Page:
Control Structures

TorqueScript provides basic branching structures that will be familiar to programmers that have used other languages. If you are completely new to programming, you use branching structures to control your game’s flow and logic. This section builds on everything you have learned about TorqueScript so far.

if, else

This type of structure is used to test a condition, then perform certain actions if the condition passes or fails. You do not always have to use the full structure, but the following syntax shows the extent of the conditional:

if(<boolean expression>)
{
   pass logic
}
else
{
   alternative logic
}

 

Remember how boolean values work? Essentially, a bool can either be true (1) or false (0). The condition (boolean) is always typed into the parenthesis after the “if” syntax. Your logic will be typed within the brackets {}. The following example uses specific variable names and conditions to show how this can be used:

// Global variable that controls lighting
$lightsShouldBeOn = true;

// Check to see if lights should be on or off
if($lightsShouldBeOn)
{
   // True. Call turn on lights function
   turnOnLights();

   echo("Lights have been turned on");
}
else
{
   // False. Turn off the lights
   turnOffLights();

   echo("Lights have been turned off");
}

 

Brackets for single line statements are optional. If you are thinking about adding additional logic to the code, then you should use the brackets anyway. If you know you will only use one logic statement, you can use the following syntax:

// Global variable that controls lighting
$lightsShouldBeOn = true;

// Check to see if lights should be on or off
if($lightsShouldBeOn)
  turnOnLights();   // True. Call turn on lights function
else
  turnOffLights(); // False. Turn off the lights

 

switch, switch$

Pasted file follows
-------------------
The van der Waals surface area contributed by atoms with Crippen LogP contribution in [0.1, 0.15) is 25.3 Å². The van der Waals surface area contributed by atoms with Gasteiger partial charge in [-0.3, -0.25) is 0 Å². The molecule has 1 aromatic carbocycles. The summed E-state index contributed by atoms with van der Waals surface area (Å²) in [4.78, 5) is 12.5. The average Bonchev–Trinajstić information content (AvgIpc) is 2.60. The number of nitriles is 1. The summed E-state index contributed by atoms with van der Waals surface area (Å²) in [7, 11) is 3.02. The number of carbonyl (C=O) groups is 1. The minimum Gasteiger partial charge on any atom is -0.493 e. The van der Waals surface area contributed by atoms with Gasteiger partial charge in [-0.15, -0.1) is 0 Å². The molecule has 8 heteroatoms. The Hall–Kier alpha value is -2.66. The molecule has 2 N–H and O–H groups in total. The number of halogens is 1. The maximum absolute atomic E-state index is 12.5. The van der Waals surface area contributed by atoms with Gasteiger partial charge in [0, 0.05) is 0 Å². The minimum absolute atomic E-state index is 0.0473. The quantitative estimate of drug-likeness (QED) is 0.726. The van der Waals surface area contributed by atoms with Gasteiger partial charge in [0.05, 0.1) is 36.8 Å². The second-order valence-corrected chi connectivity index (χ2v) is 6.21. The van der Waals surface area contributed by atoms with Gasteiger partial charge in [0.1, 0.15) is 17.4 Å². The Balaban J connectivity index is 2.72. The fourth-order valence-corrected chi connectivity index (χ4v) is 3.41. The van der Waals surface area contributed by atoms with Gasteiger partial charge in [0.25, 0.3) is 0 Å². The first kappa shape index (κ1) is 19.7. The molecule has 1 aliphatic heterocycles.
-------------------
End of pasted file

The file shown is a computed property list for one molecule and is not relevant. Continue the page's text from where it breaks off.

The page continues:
If your code is using several cascading if-then-else statements based on a single value, you might want to use a switch statement instead. Switch statements are easier to manage and read. There are two types of switch statements, based on data type: numeric (switch) and string (switch$😞

switch(<numeric expression>)
{
   case value0:
       statements;
   case value1:
       statements;
   case value3:
       statements;
   default:
       statements;
}

 

As the above code demonstrates, start by declaring the switch statement by passing in a value to the switch(...) line. Inside of the brackets {}, you will list out all the possible cases that will execute based on what value being tested. It is wise to always use the default case, anticipating rogue values being passed in:

switch($ammoCount)
{
   case 0:
      echo("Out of ammo, time to reload");
      reloadWeapon();
   case 1:
      echo("Almost out of ammo, warn user");
      lowAmmoWarning();
   case 100:
      echo("Full ammo count");
      playFullAmmoSound();
   default:
      doNothing();
}

 

switch only properly evaluates numerical values. If you need a switch statement to handle a string value, you will want to use switch$. The switch$ syntax is similar to what you just learned:

switch$ (<string expression>)
{
   case "string value 0":
                statements;
   case "string value 1":
                statements;
   case "string value N":
                statements;
   default:
                statements;
}

 

Appending the $ sign to switch will immediately cause the parameter passed in to be parsed as a string. The following code applies this logic:

// Print out specialties
switch($userName)
{
   case "Heather":
      echo("Sniper");
   case "Nikki":
      echo("Demolition");
   case Mich:
      echo("Meat shield");
   default:
      echo("Unknown user");
}

 

for

As the name implies, this structure type is used to repeat logic in a loop based on an expression. The expression is usually a set of variables that increase by count, or a constant variable changed once a loop has hit a specific point:

for(expression0; expression1; expression2)
{
    statement(s);
}

 

One way to label the expressions in this syntax are (startExpression; testExpression; countExpression). Each expression is separated by a semi-colon:

for(%count = 0; %count < 3; %count++)
{
    echo(%count);
}
OUTPUT:
0
1
2

 

The first expression creates the local variable %count and initializing it to 0. In the second expression determines when to stop looping, which is when the %count is no longer less than 3. Finally, the third expression increases the count the loop relies on.

foreach

Simplify the iteration over sets of objects and string vectors. To loop over each object in a SimSet, use the foreach statement:

foreach( %obj in %set )
   /* do something with %obj */;

 

To loop over each element in a string vector, use the foreach$ statement:

foreach$( %str in "a b c" )
   /* do something with %str */;

 

while

A while loop is a much simpler looping structure compared to a for loop.

while(expression)
{
    statements;
}

 

As soon as the expression is met, the while loop will terminate:

%countLimit = 0;

while(%countLimit <= 5)
{
   echo("Still in loop");
   %count++;
}

echo("Loop was terminated");